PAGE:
Ethics and Privacy in Digital Research with Girls
The use of digital technology, particularly cell phones, is growing as a medium for data collection in social research. However, there remains concern about our implementing appropriate ethical practice when we are conducting digital research with people, including girls, who are considered vulnerable. In this article, I will discuss some of the ethical considerations that emerged during an action research project I undertook with a community of secondary school girls in Nairobi, Kenya. These considerations are related to privacy in connection with surveillance as a means of cell phone-based data collection. My aim is to initiate a scholarly dialogue on creating a framework of ethical practice for digital research with girls—particularly those who are infrequently given a voice in the literature on girlhood studies.
Billie Jean Isbell
This article describes the Cornell Peru Project of 1952 and the subsequent return of Cornell researchers to Vicos in 2005. It assesses the successes and failure of the 89 researchers over the 15-year period of the project during the Cold War and contrasts the interventionist methodologies of that time with the participatory methodologies that guided Cornell's return to Vicos in 2005. Various contemporary projects are described and evaluated.
Public Anthropology and an Essential Tension in Community-based Participatory Action Research
Carl A. Maida
This paper explores the role of 'public anthropology' in the dialogue between practitioners of professional and lay knowledge about urban quality of life. The focus is on community building in Pacoima, a working-class Latino community in Los Angeles, and explores how professionals and residents established an arena and moved towards common ground on environmental health issues, including lead and other toxic exposures. Similar to Pacoima, arenas have emerged in the more engaged communities, worldwide, where quality of life issues, such as health care, housing and the environment, are debated. Within these arenas, experts and laypersons have resolved disputes over competing claims about the definition of an issue, and for equity and greater access to common resources, or public goods, despite vast disparities in knowledge and perspectives that have been shaped by divergent occupational techniques, habits of mind and world images.
Maria Karaulova, Patrick McGovern and Tim Battin
Qiongqiong Chen (2017) Globalization and Transnational Academic Mobility: The Experiences of Chinese Academic Returnees Singapore: Springer, 143 pp., ISBN 9789812878847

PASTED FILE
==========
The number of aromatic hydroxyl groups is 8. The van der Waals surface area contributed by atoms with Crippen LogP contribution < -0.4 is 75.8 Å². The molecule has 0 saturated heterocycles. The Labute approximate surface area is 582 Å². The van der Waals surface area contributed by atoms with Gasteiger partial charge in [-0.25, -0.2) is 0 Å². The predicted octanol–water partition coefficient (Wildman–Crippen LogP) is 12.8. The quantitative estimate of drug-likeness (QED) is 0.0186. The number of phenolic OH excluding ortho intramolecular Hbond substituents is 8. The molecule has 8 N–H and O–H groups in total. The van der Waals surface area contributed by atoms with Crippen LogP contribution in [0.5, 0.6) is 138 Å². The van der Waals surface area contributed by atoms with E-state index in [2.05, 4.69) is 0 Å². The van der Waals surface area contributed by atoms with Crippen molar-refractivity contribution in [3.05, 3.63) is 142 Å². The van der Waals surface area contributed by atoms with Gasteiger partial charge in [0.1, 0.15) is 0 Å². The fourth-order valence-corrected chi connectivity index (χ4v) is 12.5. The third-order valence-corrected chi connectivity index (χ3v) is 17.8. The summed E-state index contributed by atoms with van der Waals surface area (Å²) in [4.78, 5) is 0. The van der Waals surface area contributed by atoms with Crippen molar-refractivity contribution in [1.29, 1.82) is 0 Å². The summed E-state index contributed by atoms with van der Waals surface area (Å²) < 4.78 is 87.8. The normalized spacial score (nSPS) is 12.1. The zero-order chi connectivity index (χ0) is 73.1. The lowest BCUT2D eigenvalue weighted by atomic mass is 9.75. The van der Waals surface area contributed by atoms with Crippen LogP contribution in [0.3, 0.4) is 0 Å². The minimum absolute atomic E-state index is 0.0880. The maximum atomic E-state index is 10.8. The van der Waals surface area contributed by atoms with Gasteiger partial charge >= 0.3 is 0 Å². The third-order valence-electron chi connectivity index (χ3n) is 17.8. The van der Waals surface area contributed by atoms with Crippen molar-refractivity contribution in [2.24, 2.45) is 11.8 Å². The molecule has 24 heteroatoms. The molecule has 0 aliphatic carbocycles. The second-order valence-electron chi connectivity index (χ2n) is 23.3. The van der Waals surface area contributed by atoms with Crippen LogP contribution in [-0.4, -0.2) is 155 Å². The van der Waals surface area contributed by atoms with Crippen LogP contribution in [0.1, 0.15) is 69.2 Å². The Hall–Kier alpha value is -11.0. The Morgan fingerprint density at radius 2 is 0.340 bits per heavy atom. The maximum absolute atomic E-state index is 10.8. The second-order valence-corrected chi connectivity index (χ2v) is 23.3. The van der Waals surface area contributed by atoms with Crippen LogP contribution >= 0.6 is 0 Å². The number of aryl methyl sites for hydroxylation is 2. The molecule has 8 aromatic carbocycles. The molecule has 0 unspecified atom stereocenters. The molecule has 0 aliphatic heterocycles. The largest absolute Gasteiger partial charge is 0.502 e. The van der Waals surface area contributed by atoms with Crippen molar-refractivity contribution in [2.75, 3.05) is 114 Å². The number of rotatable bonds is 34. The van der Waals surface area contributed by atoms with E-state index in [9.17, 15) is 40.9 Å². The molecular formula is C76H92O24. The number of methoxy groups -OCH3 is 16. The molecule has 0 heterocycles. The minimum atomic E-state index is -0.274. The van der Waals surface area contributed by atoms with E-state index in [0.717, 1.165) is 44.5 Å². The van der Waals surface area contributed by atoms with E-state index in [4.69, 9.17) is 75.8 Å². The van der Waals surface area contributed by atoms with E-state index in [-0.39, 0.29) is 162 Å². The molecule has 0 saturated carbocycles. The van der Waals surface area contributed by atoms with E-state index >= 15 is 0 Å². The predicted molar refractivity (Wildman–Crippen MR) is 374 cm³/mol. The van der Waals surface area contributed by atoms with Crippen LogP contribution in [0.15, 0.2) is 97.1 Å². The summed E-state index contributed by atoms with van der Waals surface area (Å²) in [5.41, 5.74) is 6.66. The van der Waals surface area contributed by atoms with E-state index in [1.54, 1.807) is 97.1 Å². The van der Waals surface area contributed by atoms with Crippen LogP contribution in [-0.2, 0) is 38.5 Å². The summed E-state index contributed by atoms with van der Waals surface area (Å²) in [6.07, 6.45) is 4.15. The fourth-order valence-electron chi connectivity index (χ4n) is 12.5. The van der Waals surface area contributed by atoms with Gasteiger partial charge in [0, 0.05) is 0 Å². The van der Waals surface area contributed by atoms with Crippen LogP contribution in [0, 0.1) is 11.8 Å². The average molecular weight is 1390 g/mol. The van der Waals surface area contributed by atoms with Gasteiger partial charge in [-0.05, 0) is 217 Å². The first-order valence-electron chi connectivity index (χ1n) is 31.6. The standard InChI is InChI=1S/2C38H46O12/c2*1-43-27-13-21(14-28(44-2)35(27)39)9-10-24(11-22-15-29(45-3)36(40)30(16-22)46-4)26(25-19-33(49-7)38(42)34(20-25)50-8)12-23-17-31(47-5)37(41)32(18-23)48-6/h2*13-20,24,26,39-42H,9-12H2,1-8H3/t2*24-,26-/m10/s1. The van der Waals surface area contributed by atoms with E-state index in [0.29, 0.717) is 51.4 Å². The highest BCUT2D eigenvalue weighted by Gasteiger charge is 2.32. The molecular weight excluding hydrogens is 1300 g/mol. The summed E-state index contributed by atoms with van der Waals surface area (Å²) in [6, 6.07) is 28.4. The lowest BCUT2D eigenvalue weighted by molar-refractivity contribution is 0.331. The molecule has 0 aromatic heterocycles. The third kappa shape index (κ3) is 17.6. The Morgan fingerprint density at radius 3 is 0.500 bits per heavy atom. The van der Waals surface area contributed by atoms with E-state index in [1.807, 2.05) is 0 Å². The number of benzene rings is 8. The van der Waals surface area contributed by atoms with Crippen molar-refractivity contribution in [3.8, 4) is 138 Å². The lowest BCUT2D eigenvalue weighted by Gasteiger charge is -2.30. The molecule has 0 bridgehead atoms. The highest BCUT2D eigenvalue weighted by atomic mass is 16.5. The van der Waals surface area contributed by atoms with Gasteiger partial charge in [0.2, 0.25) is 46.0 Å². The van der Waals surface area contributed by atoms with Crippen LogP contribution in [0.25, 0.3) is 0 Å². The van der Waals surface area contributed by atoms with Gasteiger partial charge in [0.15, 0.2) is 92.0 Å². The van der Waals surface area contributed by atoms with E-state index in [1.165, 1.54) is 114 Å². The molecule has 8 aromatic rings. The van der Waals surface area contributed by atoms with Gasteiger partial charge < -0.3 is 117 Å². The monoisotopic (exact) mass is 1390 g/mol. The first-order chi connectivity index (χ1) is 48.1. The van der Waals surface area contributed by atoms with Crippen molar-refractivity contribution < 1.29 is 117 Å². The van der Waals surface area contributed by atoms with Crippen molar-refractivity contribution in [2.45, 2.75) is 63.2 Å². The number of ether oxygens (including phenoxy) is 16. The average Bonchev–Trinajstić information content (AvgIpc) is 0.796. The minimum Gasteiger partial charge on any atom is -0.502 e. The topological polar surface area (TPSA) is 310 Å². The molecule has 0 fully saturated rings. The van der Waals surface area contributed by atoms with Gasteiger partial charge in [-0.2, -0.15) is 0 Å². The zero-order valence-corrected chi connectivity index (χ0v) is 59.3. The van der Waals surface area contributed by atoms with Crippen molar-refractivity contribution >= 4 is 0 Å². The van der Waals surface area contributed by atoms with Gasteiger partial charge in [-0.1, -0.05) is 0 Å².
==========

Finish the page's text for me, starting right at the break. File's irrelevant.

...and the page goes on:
Brian Caterino (2016) The Practical Import of Political Inquiry London: Palgrave Macmillan, 117 pp., ISBN 973319324425
Morten Levin and Davydd J. Greenwood (2016) Creating a New Public University and Reviving Democracy: Action Research in Higher Education New York: Berghahn Books, 220 pp., ISBN 9781785333217
The Experience of Case Review Audits in Burkina Faso
Marc-Eric Gruénais, Fatoumata Ouattara, Fabienne Richard and Vincent De Brouwere
The ratio of maternal morbidity and mortality in developing countries is high. The World Health Organization (WHO) and public health specialists promote case review audits as a means of improving quality of obstetric care. This reflects the need for high reactivity in health personnel's management of obstetric complications. Within an action-research programme in Burkina Faso, a trial of case review audits was implemented in a maternity ward. This was designed to help health personnel better align their practice with clinical standards and to enable more consideration of pregnant women's needs. Social anthropologists were involved in these case review audits in order to collect data about pregnant women's lifestyles and circumstances. They also worked to train health personnel to conduct interviews. Although it is important to take account of women's circumstances within audit sessions, conducting interviews in 'anthropological ways' (at women's homes, with observations) is time consuming and may sometimes be better replaced with interviews in hospital contexts. Anthropologically informed interviews may pinpoint socio-economic situations as key reasons for problems in healthcare, but health personnel are usually powerless to address these. However, anthropology contributes an awareness of the relevance of these issues for broader healthcare planning.